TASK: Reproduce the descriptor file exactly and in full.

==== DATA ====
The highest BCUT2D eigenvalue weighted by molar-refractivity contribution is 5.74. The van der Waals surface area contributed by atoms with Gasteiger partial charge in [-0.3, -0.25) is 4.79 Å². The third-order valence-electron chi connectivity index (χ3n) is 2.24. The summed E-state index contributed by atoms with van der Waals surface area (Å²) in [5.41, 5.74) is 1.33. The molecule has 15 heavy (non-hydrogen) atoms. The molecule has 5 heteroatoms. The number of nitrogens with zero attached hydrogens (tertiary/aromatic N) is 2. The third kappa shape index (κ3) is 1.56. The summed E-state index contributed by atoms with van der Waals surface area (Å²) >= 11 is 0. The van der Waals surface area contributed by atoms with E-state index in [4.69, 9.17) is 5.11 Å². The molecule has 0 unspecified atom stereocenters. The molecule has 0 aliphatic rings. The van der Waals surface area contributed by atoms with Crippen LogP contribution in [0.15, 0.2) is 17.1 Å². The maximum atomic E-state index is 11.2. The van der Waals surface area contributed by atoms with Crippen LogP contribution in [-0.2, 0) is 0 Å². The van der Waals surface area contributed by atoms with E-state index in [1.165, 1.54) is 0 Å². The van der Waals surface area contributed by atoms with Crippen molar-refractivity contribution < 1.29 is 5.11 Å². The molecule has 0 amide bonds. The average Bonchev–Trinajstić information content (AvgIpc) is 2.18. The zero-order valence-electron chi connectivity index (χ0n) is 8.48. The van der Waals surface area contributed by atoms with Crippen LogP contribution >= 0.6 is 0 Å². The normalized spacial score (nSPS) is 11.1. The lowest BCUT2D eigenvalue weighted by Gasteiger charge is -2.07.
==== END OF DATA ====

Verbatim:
The highest BCUT2D eigenvalue weighted by molar-refractivity contribution is 5.74. The van der Waals surface area contributed by atoms with Gasteiger partial charge in [-0.3, -0.25) is 4.79 Å². The third-order valence-electron chi connectivity index (χ3n) is 2.24. The summed E-state index contributed by atoms with van der Waals surface area (Å²) in [5.41, 5.74) is 1.33. The molecule has 15 heavy (non-hydrogen) atoms. The molecule has 5 heteroatoms. The number of nitrogens with zero attached hydrogens (tertiary/aromatic N) is 2. The third kappa shape index (κ3) is 1.56. The summed E-state index contributed by atoms with van der Waals surface area (Å²) >= 11 is 0. The van der Waals surface area contributed by atoms with E-state index in [4.69, 9.17) is 5.11 Å². The molecule has 0 unspecified atom stereocenters. The molecule has 0 aliphatic rings. The van der Waals surface area contributed by atoms with Crippen LogP contribution in [0.15, 0.2) is 17.1 Å². The maximum atomic E-state index is 11.2. The van der Waals surface area contributed by atoms with Crippen LogP contribution in [-0.2, 0) is 0 Å². The van der Waals surface area contributed by atoms with E-state index in [1.165, 1.54) is 0 Å². The van der Waals surface area contributed by atoms with Crippen molar-refractivity contribution < 1.29 is 5.11 Å². The molecule has 0 amide bonds. The average Bonchev–Trinajstić information content (AvgIpc) is 2.18. The zero-order valence-electron chi connectivity index (χ0n) is 8.48. The van der Waals surface area contributed by atoms with Crippen LogP contribution >= 0.6 is 0 Å². The normalized spacial score (nSPS) is 11.1. The lowest BCUT2D eigenvalue weighted by Gasteiger charge is -2.07.